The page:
What to Plant in Fall Vegetable Gardens in Alabama

Freeze or preserve your vegetables and have them even into winter.
Freeze or preserve your vegetables and have them even into winter. (Image: Jupiterimages/Photos.com/Getty Images)

Fall gardens are a great chance to rotate crops, and having fresh vegetables well into autumn makes a cold season brighter. Vegetables don’t need a particular season to grow, but rather they need particular conditions. Fall vegetables require daylight temperatures no lower than 60 degrees F and no higher than 80. Some light frost isn’t a problem, but nighttime temperatures must be above 40 degrees F. Plant your garden is full sun, so that it gets at least six hours of light a day.

Things You'll Need

  • Hoe or shovel
  • Organic matter
  • Soil test
  • Fertilizer
  • Lime
  • Mulch

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Prepare the soil for your garden by choosing a well-drained area that gets full sun. Contact your county extension office to get a soil test to determine amendment needs, if you haven’t done so in the last several years.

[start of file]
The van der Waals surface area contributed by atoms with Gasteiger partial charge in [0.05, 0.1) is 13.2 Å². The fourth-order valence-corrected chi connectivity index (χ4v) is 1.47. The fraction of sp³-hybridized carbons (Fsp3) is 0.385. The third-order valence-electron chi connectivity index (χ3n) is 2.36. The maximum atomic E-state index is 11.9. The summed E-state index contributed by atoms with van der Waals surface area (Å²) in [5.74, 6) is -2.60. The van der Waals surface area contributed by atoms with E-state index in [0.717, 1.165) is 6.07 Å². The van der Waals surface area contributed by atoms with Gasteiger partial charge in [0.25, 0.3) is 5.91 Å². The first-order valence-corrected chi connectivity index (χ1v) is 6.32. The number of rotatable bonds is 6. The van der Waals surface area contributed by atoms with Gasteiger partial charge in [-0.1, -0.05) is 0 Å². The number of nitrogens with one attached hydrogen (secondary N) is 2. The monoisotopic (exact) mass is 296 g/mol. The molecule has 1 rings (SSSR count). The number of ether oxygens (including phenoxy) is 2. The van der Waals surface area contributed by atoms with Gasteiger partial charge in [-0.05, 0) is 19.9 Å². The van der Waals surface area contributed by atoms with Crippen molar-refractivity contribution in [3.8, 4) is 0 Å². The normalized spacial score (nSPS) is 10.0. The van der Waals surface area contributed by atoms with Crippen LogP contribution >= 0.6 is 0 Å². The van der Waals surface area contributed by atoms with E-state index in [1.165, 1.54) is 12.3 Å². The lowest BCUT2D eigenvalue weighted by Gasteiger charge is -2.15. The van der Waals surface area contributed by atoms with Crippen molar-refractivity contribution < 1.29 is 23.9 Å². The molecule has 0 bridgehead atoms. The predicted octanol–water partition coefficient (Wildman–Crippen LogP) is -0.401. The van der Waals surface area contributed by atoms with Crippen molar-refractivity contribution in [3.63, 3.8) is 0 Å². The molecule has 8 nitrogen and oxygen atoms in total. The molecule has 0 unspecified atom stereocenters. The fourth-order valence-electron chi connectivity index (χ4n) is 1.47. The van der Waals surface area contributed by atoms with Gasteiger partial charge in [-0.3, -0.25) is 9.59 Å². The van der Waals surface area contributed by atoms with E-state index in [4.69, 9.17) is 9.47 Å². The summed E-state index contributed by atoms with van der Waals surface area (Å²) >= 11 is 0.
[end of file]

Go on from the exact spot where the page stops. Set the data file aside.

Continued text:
Till the soil using a hoe or shovel and add organic matter such as leaf mold or compost. Work in the fertilizer and lime supplements appropriate to your particular soil. Vegetables tend to prefer a pH between 6.0 and 6.5, and any lime you use to raise your soil’s pH should be added before planting.

Plant cabbage, cauliflower, celery, onions and root vegetables such as potatoes, carrots or turnips in September. Plant mustard, kale or spinach in October.

Apply a layer of mulch 1 to 2 inches thick over the bed to keep weeds at bay. Keep the mulch 4 to 6 inches away from the base of each plant and seedling.

Water during dry periods by giving your garden a deep drink on a weekly basis. Smaller amounts of water, applied more frequently, are only preferable during seed germination.

Tips & Warnings

  • Plant your seeds according to their size, with small seeds -- such as carrot or turnip -- going around ¼ or ½ inch deep, and larger seeds -- bean- or pea-sized -- an inch or so deep.
  • Water plants after transplantation.


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